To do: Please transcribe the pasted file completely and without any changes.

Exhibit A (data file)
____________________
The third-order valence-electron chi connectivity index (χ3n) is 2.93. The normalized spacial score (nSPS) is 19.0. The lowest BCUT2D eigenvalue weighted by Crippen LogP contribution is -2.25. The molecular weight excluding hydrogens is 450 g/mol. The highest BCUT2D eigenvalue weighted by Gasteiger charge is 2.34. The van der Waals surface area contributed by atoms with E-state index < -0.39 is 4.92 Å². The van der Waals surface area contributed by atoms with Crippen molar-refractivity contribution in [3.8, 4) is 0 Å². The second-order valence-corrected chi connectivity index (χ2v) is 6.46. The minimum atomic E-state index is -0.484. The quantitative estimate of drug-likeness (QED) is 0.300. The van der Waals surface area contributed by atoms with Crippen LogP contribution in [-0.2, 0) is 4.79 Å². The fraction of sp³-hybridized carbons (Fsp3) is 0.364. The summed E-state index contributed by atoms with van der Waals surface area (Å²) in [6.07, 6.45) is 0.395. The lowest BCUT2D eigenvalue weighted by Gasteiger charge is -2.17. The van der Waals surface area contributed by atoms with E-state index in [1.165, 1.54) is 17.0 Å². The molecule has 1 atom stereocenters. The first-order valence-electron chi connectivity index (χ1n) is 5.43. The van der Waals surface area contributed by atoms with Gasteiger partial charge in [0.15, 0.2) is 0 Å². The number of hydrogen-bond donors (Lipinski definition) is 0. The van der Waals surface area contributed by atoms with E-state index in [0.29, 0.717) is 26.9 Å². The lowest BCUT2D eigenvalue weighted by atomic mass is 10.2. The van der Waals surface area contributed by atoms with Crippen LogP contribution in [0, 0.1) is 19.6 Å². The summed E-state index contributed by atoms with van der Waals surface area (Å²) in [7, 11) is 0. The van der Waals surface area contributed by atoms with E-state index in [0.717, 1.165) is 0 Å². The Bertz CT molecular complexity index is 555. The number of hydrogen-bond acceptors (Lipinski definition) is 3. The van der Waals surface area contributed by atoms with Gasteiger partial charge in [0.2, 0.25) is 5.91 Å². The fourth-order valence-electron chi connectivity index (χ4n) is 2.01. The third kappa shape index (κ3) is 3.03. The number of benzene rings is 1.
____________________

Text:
The third-order valence-electron chi connectivity index (χ3n) is 2.93. The normalized spacial score (nSPS) is 19.0. The lowest BCUT2D eigenvalue weighted by Crippen LogP contribution is -2.25. The molecular weight excluding hydrogens is 450 g/mol. The highest BCUT2D eigenvalue weighted by Gasteiger charge is 2.34. The van der Waals surface area contributed by atoms with E-state index < -0.39 is 4.92 Å². The van der Waals surface area contributed by atoms with Crippen molar-refractivity contribution in [3.8, 4) is 0 Å². The second-order valence-corrected chi connectivity index (χ2v) is 6.46. The minimum atomic E-state index is -0.484. The quantitative estimate of drug-likeness (QED) is 0.300. The van der Waals surface area contributed by atoms with Crippen LogP contribution in [-0.2, 0) is 4.79 Å². The fraction of sp³-hybridized carbons (Fsp3) is 0.364. The summed E-state index contributed by atoms with van der Waals surface area (Å²) in [6.07, 6.45) is 0.395. The lowest BCUT2D eigenvalue weighted by Gasteiger charge is -2.17. The van der Waals surface area contributed by atoms with E-state index in [1.165, 1.54) is 17.0 Å². The molecule has 1 atom stereocenters. The first-order valence-electron chi connectivity index (χ1n) is 5.43. The van der Waals surface area contributed by atoms with Gasteiger partial charge in [0.15, 0.2) is 0 Å². The number of hydrogen-bond donors (Lipinski definition) is 0. The van der Waals surface area contributed by atoms with E-state index in [0.29, 0.717) is 26.9 Å². The lowest BCUT2D eigenvalue weighted by atomic mass is 10.2. The van der Waals surface area contributed by atoms with Crippen LogP contribution in [0, 0.1) is 19.6 Å². The summed E-state index contributed by atoms with van der Waals surface area (Å²) in [7, 11) is 0. The van der Waals surface area contributed by atoms with E-state index in [0.717, 1.165) is 0 Å². The Bertz CT molecular complexity index is 555. The number of hydrogen-bond acceptors (Lipinski definition) is 3. The van der Waals surface area contributed by atoms with Gasteiger partial charge in [0.2, 0.25) is 5.91 Å². The fourth-order valence-electron chi connectivity index (χ4n) is 2.01. The third kappa shape index (κ3) is 3.03. The number of benzene rings is 1.